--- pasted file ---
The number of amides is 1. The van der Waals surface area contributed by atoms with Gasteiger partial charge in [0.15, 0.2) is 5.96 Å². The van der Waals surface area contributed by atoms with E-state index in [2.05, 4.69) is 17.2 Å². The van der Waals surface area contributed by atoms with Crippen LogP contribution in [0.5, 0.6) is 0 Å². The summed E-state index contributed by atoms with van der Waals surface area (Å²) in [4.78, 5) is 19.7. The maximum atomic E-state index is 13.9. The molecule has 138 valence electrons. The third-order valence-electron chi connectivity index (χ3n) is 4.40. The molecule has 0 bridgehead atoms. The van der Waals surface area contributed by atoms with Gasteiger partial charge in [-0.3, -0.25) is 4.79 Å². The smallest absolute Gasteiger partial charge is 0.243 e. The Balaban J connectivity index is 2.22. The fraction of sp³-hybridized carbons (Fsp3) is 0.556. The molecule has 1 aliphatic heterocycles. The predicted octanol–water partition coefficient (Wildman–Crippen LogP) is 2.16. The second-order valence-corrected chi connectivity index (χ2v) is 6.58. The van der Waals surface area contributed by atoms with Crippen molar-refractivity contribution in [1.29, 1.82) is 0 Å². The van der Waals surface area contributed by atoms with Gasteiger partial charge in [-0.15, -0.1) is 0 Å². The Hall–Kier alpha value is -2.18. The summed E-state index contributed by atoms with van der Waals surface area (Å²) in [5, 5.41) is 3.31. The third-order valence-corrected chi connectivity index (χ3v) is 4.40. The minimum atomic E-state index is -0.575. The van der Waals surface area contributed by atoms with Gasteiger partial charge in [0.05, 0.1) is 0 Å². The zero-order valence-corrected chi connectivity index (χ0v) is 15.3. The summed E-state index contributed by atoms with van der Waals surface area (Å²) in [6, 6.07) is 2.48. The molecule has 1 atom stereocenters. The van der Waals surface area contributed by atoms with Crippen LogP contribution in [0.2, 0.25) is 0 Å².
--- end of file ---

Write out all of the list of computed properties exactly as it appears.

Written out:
The number of amides is 1. The van der Waals surface area contributed by atoms with Gasteiger partial charge in [0.15, 0.2) is 5.96 Å². The van der Waals surface area contributed by atoms with E-state index in [2.05, 4.69) is 17.2 Å². The van der Waals surface area contributed by atoms with Crippen LogP contribution in [0.5, 0.6) is 0 Å². The summed E-state index contributed by atoms with van der Waals surface area (Å²) in [4.78, 5) is 19.7. The maximum atomic E-state index is 13.9. The molecule has 138 valence electrons. The third-order valence-electron chi connectivity index (χ3n) is 4.40. The molecule has 0 bridgehead atoms. The van der Waals surface area contributed by atoms with Gasteiger partial charge in [-0.3, -0.25) is 4.79 Å². The smallest absolute Gasteiger partial charge is 0.243 e. The Balaban J connectivity index is 2.22. The fraction of sp³-hybridized carbons (Fsp3) is 0.556. The molecule has 1 aliphatic heterocycles. The predicted octanol–water partition coefficient (Wildman–Crippen LogP) is 2.16. The second-order valence-corrected chi connectivity index (χ2v) is 6.58. The van der Waals surface area contributed by atoms with Crippen molar-refractivity contribution in [1.29, 1.82) is 0 Å². The van der Waals surface area contributed by atoms with Gasteiger partial charge in [-0.15, -0.1) is 0 Å². The Hall–Kier alpha value is -2.18. The summed E-state index contributed by atoms with van der Waals surface area (Å²) in [5, 5.41) is 3.31. The third-order valence-corrected chi connectivity index (χ3v) is 4.40. The minimum atomic E-state index is -0.575. The van der Waals surface area contributed by atoms with Gasteiger partial charge in [0.05, 0.1) is 0 Å². The zero-order valence-corrected chi connectivity index (χ0v) is 15.3. The summed E-state index contributed by atoms with van der Waals surface area (Å²) in [6, 6.07) is 2.48. The molecule has 1 atom stereocenters. The van der Waals surface area contributed by atoms with Crippen LogP contribution in [0.2, 0.25) is 0 Å².